The Appeals Court on Thursday demanded that former Khmer Rouge commander Chhouk Rin pay $170,000 to the families of three Western backpackers killed following a 1994 train hijacking in Kampot province, two lawyers said Friday.
Lawyer Lim Eng Ratanak, who represents the father of French victim Jean-Michel Braquet, said Judge Oum Sarith ordered Chhouk Rin to pay his client Jean-Claude Braquet $70,000, and to pay the families of Australian national David Wilson and British national Mark Slater $50,000 each.
Chhouk Rin was in 2002 sentenced in absentia to life in prison for the train attack in which 13 Cambodians were killed and the three backpackers kidnapped and later executed. He was arrested in Oddar Meanchey province’s Anlong Veng district in October.
Lim Eng Ratanak said the judge ordered Chhouk Rin to pay significantly smaller compensation to the families of the Cambodian victims, though he said he wasn’t sure of the total sum.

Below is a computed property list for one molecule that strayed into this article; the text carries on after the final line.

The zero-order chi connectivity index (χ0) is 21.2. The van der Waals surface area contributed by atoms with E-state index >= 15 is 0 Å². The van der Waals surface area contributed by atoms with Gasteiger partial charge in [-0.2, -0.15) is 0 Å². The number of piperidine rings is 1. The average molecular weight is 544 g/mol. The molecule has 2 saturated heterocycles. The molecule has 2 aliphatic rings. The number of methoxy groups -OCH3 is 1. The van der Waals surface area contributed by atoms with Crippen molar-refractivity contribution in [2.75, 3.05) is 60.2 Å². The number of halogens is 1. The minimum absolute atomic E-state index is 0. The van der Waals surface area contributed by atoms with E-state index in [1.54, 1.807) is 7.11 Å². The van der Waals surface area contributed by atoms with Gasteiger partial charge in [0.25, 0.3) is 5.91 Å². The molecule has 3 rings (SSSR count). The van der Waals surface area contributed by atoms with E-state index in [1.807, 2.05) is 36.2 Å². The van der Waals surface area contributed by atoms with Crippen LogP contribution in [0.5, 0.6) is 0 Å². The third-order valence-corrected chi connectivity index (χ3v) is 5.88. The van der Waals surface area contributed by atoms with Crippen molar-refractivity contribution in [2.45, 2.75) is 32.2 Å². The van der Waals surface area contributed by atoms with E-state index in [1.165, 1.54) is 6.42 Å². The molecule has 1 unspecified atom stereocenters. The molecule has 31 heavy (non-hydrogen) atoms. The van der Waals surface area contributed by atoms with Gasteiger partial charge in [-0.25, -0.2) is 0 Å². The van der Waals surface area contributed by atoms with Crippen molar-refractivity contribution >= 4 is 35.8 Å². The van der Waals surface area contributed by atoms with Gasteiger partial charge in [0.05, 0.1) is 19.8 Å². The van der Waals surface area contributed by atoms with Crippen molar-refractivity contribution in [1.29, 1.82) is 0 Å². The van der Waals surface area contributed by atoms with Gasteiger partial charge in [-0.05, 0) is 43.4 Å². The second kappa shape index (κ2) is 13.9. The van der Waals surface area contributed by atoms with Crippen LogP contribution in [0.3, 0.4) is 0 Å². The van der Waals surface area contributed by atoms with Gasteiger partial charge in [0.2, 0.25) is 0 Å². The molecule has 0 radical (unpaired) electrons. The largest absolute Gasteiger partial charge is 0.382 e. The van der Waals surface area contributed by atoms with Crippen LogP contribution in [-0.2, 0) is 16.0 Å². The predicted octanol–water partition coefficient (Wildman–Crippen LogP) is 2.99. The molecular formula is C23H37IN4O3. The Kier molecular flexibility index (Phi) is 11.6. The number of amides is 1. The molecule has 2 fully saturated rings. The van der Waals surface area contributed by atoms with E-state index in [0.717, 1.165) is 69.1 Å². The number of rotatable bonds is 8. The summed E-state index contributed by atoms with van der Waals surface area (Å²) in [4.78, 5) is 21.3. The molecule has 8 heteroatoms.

“Some get $10,000, some get $5,000, and some get [$50], according to the damage,” said Lim Eng Ratanak, adding that foreigners were slated for more compensation because they spent more travelling to Cambodia for the trials.
Puth Theavy, Chhouk Rin’s lawyer, confirmed the amounts to be paid to the Western victims, but said that his client does not have the money to pay.
Oum Sarith could not be contacted, while Saly Theara, a judge at the court, said he was not involved in the hearing and had no information on it.
Chhouk Rin’s longtime friend Linda McKinney, a US national and Kampot resident, called the compensation demands “silly.”
“Chhouk Rin has no assets and his family is poor…this has more to do with politics than with a functioning judicial system,” she said.
Chhouk Rin’s brother, Chhouk Korb, laughed when told of the demands.
“There is no money,” Chhouk Korb said from Kampot’s Phnom Voar. “All of his land has already been sold. His house, with the land, is worth only about $5,000 to $6,000.”
He added that people in Phnom Voar have lost interest in the case.
“The court just issued the verdict but we already stopped caring about it,” he said.